HOUSTON – When Halliburton took a job two years ago to figure out what was wrong with Devon Energy’s wells in the Barnett Shale, only one in 11 of the wells was any good.
“It was just like a shot-gun scattering of productivity,” said Ron Dusterhoft, a technology fellow with Halliburton, in an interview with FuelFix on Wednesday during the Offshore Technology Conference in Houston. “There was no pattern.”
It was one of the first real tests of a new software-driven reservoir modeling process that Halliburton began developing three years ago. Since the U.S. shale boom began, oil companies have found the “80-20 law” to be almost ubiquitous: that 80 percent of oil production comes from 20 percent of shale reservoirs in a given play.
The Cypher program, which went to market in late 2013, was designed to conjure in minutes reservoir models that would take engineers a week to map. And by repeating the modeling process hundreds of times, Halliburton engineers can understand a lot about the deposits that oil producers drill into, Dusterhoft said.
“One of the first things we found out was there was a tremendous amount we didn’t know about these reservoirs,” Dusterhoft said.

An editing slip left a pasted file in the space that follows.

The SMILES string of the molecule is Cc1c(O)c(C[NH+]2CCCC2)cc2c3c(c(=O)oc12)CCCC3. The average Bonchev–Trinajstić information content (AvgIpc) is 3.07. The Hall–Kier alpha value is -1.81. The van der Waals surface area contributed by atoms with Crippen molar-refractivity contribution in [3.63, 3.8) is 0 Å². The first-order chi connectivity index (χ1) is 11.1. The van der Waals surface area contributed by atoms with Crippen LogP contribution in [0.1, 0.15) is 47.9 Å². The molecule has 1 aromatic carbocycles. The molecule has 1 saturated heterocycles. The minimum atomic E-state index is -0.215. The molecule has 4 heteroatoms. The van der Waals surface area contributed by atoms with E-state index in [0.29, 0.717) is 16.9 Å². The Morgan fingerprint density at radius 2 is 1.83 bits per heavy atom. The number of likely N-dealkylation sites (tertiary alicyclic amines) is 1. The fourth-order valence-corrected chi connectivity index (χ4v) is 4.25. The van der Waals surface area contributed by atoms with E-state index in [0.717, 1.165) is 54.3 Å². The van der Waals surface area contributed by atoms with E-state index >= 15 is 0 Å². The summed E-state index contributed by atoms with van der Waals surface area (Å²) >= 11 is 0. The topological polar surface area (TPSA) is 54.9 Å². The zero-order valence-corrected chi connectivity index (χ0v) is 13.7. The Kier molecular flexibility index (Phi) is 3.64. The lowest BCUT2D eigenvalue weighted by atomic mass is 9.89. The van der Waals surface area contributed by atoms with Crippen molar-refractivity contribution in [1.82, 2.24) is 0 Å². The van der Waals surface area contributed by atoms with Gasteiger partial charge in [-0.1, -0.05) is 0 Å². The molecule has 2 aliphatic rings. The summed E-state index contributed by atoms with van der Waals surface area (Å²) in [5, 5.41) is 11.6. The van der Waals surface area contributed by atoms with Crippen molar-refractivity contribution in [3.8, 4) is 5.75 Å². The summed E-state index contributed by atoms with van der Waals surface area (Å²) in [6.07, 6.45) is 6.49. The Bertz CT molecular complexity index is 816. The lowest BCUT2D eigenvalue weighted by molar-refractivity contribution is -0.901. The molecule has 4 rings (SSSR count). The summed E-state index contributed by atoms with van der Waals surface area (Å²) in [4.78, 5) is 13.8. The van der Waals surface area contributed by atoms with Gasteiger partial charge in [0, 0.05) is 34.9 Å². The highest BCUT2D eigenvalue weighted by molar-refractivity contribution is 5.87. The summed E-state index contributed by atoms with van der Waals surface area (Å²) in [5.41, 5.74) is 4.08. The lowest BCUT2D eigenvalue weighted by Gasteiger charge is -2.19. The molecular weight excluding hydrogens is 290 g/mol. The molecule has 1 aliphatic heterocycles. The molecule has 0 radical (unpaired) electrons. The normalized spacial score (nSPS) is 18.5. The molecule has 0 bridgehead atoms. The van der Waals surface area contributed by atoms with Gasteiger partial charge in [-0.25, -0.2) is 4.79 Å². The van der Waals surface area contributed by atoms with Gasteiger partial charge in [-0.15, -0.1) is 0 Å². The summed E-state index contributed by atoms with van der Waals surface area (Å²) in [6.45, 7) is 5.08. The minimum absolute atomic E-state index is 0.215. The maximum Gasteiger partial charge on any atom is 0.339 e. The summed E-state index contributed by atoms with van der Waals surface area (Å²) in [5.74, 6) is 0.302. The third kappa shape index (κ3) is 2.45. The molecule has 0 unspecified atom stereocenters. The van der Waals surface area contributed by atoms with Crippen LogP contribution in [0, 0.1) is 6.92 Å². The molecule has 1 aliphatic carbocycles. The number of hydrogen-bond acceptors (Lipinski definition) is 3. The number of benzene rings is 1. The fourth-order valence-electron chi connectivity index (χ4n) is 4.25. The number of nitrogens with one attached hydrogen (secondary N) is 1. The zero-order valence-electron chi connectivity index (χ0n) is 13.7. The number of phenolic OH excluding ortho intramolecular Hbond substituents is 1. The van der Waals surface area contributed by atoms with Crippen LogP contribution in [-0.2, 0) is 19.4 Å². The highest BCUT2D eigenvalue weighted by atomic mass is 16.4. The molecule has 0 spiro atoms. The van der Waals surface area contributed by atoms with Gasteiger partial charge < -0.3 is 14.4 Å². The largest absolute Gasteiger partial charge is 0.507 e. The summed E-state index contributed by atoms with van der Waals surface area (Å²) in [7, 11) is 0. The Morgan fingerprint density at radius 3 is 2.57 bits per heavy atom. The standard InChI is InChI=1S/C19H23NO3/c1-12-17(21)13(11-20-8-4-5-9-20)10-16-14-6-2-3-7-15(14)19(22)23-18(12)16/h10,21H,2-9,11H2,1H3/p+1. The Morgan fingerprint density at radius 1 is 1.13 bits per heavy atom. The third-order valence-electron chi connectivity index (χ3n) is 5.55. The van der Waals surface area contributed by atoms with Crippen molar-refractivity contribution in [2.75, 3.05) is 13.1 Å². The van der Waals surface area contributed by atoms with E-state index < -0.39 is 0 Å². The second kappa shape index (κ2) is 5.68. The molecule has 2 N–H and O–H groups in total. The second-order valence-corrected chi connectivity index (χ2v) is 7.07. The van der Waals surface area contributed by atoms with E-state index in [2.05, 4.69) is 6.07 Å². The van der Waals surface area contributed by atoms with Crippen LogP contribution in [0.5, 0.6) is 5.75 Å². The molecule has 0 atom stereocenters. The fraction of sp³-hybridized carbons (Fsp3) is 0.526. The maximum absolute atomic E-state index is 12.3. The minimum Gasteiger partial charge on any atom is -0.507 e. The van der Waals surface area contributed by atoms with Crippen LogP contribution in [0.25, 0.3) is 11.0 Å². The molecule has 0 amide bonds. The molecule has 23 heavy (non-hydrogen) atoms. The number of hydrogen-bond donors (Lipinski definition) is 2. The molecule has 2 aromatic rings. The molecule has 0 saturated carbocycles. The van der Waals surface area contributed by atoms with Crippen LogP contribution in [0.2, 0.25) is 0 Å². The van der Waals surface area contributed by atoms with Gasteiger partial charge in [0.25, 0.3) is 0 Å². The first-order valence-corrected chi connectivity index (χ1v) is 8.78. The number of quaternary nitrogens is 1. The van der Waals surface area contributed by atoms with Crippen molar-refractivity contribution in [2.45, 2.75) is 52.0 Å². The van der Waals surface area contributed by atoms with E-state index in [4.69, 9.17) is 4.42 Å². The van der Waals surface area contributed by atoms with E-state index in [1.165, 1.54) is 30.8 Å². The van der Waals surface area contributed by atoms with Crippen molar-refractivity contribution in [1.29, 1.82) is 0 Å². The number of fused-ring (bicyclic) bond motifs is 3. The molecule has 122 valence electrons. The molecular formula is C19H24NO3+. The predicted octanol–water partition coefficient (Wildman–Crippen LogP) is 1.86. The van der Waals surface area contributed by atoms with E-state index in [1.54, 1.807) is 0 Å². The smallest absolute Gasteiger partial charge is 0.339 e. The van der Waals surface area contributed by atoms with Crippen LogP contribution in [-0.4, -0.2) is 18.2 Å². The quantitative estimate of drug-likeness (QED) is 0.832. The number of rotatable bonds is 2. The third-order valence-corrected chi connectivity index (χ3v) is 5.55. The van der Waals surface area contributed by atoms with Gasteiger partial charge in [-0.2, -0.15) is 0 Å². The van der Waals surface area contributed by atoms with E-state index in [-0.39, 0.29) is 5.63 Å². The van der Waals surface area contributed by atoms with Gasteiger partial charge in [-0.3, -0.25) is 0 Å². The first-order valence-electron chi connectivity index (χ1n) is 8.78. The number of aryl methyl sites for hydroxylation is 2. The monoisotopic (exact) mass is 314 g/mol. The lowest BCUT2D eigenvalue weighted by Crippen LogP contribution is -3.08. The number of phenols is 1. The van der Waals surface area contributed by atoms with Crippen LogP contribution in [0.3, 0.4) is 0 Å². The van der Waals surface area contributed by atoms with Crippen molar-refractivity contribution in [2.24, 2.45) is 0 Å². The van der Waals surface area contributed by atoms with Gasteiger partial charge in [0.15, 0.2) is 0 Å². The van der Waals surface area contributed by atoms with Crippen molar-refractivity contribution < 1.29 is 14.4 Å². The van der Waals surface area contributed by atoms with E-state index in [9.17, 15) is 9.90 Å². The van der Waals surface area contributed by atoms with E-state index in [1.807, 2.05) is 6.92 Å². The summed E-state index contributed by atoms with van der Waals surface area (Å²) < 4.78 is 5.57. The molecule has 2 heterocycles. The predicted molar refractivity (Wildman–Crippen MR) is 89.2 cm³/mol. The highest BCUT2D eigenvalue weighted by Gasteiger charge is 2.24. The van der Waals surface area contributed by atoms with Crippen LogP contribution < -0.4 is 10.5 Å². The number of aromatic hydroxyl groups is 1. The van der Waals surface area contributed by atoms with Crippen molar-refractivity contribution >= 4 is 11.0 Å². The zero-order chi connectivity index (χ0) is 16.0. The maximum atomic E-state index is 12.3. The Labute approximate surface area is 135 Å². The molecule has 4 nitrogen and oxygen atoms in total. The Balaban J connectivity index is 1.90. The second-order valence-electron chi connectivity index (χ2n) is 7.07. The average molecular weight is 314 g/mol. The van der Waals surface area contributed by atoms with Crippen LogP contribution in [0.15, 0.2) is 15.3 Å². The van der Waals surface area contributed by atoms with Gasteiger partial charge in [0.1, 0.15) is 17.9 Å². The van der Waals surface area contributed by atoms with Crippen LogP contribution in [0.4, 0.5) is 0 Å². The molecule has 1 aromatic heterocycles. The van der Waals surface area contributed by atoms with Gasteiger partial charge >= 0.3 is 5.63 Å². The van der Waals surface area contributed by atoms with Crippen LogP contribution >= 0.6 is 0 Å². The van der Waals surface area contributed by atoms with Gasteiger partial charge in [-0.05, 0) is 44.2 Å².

OTC Spotlight award: Halliburton’s TDReam Tool
Examining the porosity and permeability of the shale plays led the Houston oil field service company to believe the industry was wrong about the idea that hydraulic fracturing was a cure to poor well placement. Some oil companies thought that fractures in the shale would link all the escaped oil and gas to the well bore.
“We found out that getting the well in the right place was a crucial step,” he said. “The problem with our industry today is that as it becomes more mature, you can’t live with incremental improvement. We need to put the laboratory back in the laboratory and understand the reservoir better and make better choices.”
After modeling Devon’s Barnett reservoirs, a team of geologists from the Oklahoma producer and Halliburton found a single layer in the earth filled with oil and gas. That became their target. Late last year, the team found that one of the wells it treated produced more oil and gas than Devon’s best well had in two years.
“That’s very significant improvement in liquids production right there,” he said. That tells us we’re on the right track with this modeling.”
Now, Devon is planning to reuse the process on a much broader swath of land in the Eagle Ford, which it bought from GeoSouthern last year for $6 billion, Dusterhoft said. And Halliburton’s program could expand its reach as the shale boom rages.
“I think the Bakken (Shale in North Dakota) is going to be a hot bed” for enhanced oil recovery technology, he said.
Producers in the Bakken Shale are harvesting only 4 percent of the oil locked in shale rock, Rice University’s Charles McConnell said last month. The fact has spurred other oil field service companies to bring enhance-recovery technology to market in the past few months.